Journal of Natural Science, Biology and Medicine

: 2011  |  Volume : 2  |  Issue : 1  |  Page : 107--112

Serum malondialdehyde level: Surrogate stress marker in the Sikkimese diabetics

Yazum Bhutia1, Amrita Ghosh1, Mingma L Sherpa1, Ranabir Pal2, Pradip Kumar Mohanta3,  
1 Department of Biochemistry, Sikkim Manipal Institute of Medical Sciences and Central Referral Hospital, 5th Mile, Tadong, Gangtok, Sikkim, India
2 Department of Community Medicine, Sikkim Manipal Institute of Medical Sciences and Central Referral Hospital, 5th Mile, Tadong, Gangtok, Sikkim, India
3 Department of Surgery, Calcutta national Medical College, Kolkata, India

Correspondence Address:
Ranabir Pal
Department of Community Medicine, Sikkim Manipal Institute of Medical Sciences (SMIMS) and Central Referral Hospital (CRH), 5th Mile, Tadong, Gangtok, Sikkim - 737 102


Background: The pbreakdown of phospholipids lead to accumulation of malondialdehyde (MDA) that is preferred as a surrogate marker of oxidative stress in diabetics. Objective: To compare serum MDA levels along with other biochemical parameters between type 2 diabetic patients with and without complications. Materials and Methods: This cross-sectional study was carried out in the Department of Biochemistry of a tertiary care teaching hospital in Sikkim on 60 type 2 diabetics and compared with 100 non-diabetic participants. The un-hemolyzed blood samples were used for estimation of biochemical parameters; MDA was estimated in serum by using trichloroacetic acid (TCA) and 1% thiobarbituric acid (TBA). Whole blood was used for estimation of glycated hemoglobin. The comparison of different parameters between cases and control was calculated by using Student«SQ»s t test. Results: In the study and control groups, no significant difference was noted with regard to independent variables. The fasting and postprandial serum glucose along with glycated hemoglobin from whole blood and the lipid profile differed significantly between the study and control groups. Overall, tmean serum MDA level in the study group was significantly higher thanin the controls. Male sex, addiction to tobacco (smoking and smokeless inclusive), longer duration of diabetes (≥5 years), and presence of complications (both microvascular and macrovascular) significantly increased the MDA level. Conclusion: To sum up, the serum MDA level was observed to be significantly high in diabetics with and without complication along with other parameters.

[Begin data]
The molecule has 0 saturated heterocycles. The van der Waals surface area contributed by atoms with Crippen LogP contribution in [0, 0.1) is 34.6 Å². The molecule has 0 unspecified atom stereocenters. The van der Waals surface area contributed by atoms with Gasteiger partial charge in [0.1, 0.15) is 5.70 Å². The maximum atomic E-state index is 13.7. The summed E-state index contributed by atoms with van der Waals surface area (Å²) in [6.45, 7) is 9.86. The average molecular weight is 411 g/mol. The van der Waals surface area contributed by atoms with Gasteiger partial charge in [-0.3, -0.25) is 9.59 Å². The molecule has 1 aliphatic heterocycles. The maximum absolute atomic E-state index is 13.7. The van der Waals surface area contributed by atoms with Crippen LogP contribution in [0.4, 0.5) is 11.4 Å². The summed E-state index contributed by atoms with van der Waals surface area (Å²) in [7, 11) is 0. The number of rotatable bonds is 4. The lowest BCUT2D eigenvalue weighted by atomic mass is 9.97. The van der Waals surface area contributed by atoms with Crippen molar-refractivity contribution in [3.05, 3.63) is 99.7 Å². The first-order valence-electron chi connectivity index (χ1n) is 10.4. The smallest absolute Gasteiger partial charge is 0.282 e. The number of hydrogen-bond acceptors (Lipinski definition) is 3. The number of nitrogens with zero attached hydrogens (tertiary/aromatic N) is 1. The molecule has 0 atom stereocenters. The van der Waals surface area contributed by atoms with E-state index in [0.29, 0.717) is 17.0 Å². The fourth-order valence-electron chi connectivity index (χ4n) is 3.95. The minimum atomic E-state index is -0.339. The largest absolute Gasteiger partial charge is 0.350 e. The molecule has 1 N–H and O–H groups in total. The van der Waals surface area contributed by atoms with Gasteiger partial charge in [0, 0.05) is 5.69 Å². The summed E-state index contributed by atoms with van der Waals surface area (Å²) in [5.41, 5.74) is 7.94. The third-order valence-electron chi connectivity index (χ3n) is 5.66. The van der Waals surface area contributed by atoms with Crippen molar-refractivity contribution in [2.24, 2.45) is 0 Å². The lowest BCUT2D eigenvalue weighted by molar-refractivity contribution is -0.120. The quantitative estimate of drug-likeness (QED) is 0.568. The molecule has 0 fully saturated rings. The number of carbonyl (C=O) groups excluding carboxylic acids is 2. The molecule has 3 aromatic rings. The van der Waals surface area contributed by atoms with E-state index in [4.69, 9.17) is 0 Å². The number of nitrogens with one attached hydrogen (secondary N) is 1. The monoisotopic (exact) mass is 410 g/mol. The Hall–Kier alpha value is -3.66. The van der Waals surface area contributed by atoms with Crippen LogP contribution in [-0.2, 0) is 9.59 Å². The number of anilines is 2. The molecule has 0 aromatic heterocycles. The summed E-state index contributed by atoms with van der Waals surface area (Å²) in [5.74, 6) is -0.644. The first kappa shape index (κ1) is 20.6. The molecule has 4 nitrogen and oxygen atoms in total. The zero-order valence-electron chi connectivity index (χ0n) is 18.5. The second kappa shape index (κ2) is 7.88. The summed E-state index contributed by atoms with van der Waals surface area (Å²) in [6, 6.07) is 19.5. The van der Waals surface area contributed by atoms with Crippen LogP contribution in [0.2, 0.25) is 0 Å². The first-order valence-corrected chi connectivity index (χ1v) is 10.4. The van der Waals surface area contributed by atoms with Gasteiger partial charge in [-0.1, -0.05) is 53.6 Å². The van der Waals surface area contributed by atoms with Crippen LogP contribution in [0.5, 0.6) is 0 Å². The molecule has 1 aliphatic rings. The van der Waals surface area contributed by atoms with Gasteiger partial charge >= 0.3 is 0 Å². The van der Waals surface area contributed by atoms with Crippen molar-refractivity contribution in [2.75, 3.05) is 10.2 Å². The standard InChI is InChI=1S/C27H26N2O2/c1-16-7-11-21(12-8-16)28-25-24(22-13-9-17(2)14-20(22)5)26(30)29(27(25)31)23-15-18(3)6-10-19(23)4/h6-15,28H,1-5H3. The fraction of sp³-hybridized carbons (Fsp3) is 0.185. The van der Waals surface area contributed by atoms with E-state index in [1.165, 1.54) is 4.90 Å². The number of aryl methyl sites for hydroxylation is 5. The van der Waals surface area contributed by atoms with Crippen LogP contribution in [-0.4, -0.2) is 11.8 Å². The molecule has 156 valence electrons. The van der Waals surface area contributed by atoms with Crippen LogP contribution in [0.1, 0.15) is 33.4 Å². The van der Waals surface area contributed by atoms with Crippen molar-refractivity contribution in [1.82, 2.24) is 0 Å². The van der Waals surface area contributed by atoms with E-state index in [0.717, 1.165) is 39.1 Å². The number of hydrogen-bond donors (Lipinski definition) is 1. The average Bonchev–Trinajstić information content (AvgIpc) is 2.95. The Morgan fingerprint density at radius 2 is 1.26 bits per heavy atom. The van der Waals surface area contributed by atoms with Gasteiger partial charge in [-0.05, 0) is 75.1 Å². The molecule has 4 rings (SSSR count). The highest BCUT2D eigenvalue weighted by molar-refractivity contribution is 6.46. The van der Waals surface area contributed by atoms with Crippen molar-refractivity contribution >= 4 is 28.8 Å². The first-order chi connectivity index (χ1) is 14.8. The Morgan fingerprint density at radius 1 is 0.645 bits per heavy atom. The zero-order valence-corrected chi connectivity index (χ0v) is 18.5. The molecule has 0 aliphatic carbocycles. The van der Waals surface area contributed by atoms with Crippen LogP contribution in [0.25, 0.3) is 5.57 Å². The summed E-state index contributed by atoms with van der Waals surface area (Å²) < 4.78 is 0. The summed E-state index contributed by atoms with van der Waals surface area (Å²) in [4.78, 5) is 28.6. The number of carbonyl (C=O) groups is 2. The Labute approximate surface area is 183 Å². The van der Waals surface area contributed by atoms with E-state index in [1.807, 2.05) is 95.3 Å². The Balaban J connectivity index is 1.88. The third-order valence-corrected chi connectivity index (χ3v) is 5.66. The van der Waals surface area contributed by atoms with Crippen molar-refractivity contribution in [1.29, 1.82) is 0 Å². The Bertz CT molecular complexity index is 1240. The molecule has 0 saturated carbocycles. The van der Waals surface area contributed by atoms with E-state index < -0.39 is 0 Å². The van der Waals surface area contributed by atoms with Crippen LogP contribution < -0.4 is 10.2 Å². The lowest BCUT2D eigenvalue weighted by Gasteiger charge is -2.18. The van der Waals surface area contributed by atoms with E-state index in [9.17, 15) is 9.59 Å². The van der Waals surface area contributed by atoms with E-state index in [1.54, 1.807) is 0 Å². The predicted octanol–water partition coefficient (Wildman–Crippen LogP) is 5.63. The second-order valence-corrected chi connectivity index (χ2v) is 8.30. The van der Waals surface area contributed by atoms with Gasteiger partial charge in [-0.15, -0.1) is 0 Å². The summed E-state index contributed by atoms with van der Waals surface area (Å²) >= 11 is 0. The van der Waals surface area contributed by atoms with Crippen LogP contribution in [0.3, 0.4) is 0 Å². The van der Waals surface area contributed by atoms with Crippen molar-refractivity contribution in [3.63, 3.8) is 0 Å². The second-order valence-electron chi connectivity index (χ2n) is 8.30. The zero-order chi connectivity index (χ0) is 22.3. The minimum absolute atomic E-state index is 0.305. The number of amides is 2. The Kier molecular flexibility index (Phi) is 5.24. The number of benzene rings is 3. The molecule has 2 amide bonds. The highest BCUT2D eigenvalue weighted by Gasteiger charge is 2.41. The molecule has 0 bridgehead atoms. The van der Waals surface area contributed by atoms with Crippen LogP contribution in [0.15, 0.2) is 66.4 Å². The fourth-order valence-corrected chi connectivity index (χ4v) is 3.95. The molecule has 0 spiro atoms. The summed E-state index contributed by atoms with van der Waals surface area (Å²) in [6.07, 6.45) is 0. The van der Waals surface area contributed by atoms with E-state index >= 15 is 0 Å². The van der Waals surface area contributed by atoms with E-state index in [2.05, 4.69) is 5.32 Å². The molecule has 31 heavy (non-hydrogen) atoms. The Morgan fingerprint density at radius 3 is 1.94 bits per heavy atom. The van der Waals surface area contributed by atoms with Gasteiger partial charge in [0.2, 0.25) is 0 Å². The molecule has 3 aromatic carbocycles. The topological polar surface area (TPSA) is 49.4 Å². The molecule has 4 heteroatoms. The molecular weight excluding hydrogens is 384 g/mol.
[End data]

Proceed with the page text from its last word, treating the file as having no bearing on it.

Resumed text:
How to cite this article: